Neil Wolf isn't embarrassed to talk about overactive bladder. In fact, he helped coin the term.
While leading the marketing effort for Pharmacia & Upjohn's bladder control medication, Detrol, the executive sought to destigmatize the problem, which affects an estimated 17 million Americans, and 30 to 50 million people worldwide.
"Overactive bladder is a very misunderstood condition," says Mr. Wolf, group VP-global business management. "We have a large educational objective to make sure consumers, physicians and specialists are aware of how widespread this problem truly is."
Detrol was introduced in Sweden in 1997, and made its U.S. debut in March 1998. Mr. Wolf used a phased marketing campaign to boost Detrol along. The campaign targeted urology specialists, then primary physicians, patients and, finally, the general consumer with a $28 million direct-to-consumer ad campaign.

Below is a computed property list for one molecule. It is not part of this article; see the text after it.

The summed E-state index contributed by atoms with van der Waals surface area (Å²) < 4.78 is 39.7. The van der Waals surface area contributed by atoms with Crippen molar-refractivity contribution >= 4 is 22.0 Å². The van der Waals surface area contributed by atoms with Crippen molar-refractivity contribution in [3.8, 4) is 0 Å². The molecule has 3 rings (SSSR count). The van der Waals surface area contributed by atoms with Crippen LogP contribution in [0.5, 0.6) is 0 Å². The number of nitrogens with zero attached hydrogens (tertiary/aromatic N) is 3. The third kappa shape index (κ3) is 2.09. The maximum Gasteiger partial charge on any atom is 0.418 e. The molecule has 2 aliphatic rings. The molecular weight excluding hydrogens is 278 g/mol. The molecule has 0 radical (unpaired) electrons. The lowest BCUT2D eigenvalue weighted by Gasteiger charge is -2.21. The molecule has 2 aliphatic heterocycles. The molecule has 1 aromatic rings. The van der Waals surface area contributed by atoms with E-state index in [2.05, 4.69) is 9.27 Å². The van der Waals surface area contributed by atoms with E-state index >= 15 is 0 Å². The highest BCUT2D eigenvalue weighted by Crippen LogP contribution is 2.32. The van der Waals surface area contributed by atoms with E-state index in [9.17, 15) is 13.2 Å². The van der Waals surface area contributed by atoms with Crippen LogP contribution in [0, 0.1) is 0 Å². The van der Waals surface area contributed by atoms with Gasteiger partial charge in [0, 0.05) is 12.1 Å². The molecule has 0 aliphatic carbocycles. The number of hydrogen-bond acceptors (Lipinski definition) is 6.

By repositioning Detrol as a treatment for "overactive bladder" instead of as one for "incontinence," Mr. Wolf says the company doubled the patient pool. In just nine months, Pharmacia garnered $125 million in 1998 worldwide sales from the drug and $65 million during the first quarter of 1999.
The best advertising tool is the product itself, says Mr. Wolf. "If you don't have a good product, all the brilliant marketing and strategy won't do you much